Of these, next to the presbyterians, the church of england will hold a distinguished and principal figure. They will soon furnish themselves with a bishop in virginia and maryland, and perhaps another to the northward, to ordain their clergy, give confirmation, superintend and govern their churches; the main body of which will be in virginia and maryland, besides a diaspora or interspersion in all the other states. The unitas fratrum, for above thirty years past, have had moravian bishops in america; and I think they have three at present, though not of local or diocesan jurisdiction, their pastorate being the whole unity throughout the world. In this there ever was a distinction between the bohemian episcopacy, and that of the eastern and western churches; for in a body of 2000 antient bohemian churches, they seldom had above two or three bishops. …

The man who had once led the opposition to a colonial episcopate, now insisted that even the Anglican church in America was entitled to maintain its full complement of officers, including bishops. According to Stiles, all the churches possessed the right to enjoy their own particular institutions in all their peculiar variety. This was what Americans called "religious liberty." (28)

However, neither then nor since was there an easy equation to be made between religion and morality, between religious beliefs and political principles. If the pious citizen of the United States might describe himself in whatever religious form he pleased, if his church merely added to the general religious life of the nation, his political principles could not be so freely fashioned, nor his political instruments unobtrusively heaped onto the stockpile of existing institutions. In a 1786 pamphlet outlining a plan for the establishment of public schools in Pennsylvania, Benjamin Rush noted that "to secure to our youth the advantages of a religious education, it is necessary to impose upon them the doctrines and discipline of a particular church."(29) "That fashionable liberality," he continued, "which refuses to associate with any one sect of Christians is seldom useful to itself, or to society.… Far be it from me to recommend the doctrines or modes of worship of any one denomination of Christians. I only recommend to the persons entrusted with the education of youth, to inculcate upon them a strict conformity to that mode of worship which is most agreeable to their consciences, or the inclinations of their parents." Yet Rush went on to say that his intentions were "to convert men into republican machines."(30) And thus, while "the great machine of the state" might leave individual citizens to their own beliefs, those citizens would function best who had, at one time or another, affiliated themselves with a particular church. "[S]trict conformity" was valuable in and of itself. Thus, Rush was as amenable to the variety of religious systems that made their home in the colonies as he was convinced that republican citizens should be disciplined by one of them. He was as amenable to the subjective conditions of religious experience as he was to the objectified technique of republican citizenship. Rush embraced this notion because the habit of disciplined choice promised to translate itself into a strict conformity with republican principles. For those of his generation, there was very little tension between the heterogeneity of religious worship and the homogeneity of republican citizenship, nor between the notion that they had the freedom to choose their religion and the notion that they were obliged--by the requirements of republican citizenship--to choose.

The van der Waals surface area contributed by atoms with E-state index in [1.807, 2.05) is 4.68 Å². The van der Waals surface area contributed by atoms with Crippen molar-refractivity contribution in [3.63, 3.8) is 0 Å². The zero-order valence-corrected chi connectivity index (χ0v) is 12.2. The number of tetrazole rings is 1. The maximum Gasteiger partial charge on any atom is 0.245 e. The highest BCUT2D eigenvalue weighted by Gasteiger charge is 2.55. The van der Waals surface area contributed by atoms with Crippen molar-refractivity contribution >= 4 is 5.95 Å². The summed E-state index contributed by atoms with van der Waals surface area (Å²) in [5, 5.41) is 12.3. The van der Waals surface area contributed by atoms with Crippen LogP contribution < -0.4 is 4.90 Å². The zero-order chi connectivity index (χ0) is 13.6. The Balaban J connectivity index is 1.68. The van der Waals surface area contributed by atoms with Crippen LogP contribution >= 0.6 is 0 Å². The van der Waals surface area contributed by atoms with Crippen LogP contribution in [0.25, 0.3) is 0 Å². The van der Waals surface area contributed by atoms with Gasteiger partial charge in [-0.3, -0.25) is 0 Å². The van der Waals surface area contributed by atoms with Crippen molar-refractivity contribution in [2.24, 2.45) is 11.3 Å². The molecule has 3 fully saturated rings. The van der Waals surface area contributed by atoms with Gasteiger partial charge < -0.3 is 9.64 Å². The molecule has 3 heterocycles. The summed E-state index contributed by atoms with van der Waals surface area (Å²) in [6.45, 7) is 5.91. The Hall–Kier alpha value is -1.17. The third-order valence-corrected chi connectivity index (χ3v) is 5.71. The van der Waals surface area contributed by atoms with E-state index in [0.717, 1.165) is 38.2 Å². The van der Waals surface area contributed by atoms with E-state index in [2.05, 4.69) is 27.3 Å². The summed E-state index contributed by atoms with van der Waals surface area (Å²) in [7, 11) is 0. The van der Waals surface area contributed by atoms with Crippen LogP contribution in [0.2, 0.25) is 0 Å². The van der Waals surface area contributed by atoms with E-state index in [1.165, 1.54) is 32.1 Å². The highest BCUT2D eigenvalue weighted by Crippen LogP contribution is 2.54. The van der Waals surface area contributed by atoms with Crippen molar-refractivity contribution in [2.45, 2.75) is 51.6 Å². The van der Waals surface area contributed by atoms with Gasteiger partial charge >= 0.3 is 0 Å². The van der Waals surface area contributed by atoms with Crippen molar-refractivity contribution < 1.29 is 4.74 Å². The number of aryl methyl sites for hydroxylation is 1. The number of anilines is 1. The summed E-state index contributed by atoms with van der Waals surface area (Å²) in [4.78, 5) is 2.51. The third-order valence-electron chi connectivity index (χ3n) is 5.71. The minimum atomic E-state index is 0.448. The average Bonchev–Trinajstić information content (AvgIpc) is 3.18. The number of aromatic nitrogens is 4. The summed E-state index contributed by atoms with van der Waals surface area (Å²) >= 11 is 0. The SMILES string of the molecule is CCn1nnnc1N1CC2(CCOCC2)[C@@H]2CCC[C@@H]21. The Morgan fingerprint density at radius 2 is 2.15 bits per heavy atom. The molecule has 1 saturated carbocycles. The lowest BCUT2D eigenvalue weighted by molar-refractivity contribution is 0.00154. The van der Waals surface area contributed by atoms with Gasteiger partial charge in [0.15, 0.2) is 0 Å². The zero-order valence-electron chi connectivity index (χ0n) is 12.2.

In a recent essay on ethnic identity in America, which consciously recalled Crèvecoeur's question, by asking "What is to be an American?," Michael Walzer pointed out the "nonexclusive character" of American identity. America, he wrote, "is not a jealous nation." According to Walzer, "… the virtues of toleration in principle though by no means always in practice, have supplanted the singlemindedness of republican citizenship. We have made our peace with the 'particular characteristics' of all the immigrant groups (though not, again, of all the racial groups) and have come to regard American nationality as an addition rather than a replacement for ethnic consciousness."(31) By the end of the eighteenth century, it was religious identity that often served as an addition to American nationality.(32) Although early republicans might have "learned to distinguish the man from his religious opinions," as one contemporary put it, while they might have detached civil law from religious affiliation (and in the process, rendered the state formally indifferent to religion), while they may have emphasized the Protestant, Christian or religious principles they shared with one another, they would also demand equal recognition, as well as equal treatment, for particular churches and particular religious beliefs. Over the ensuing decades, Americans would continue to burden their religious identities, and increasingly their ethnic identities, with the cultural diversity that stood in contrast to their professed republican uniformity.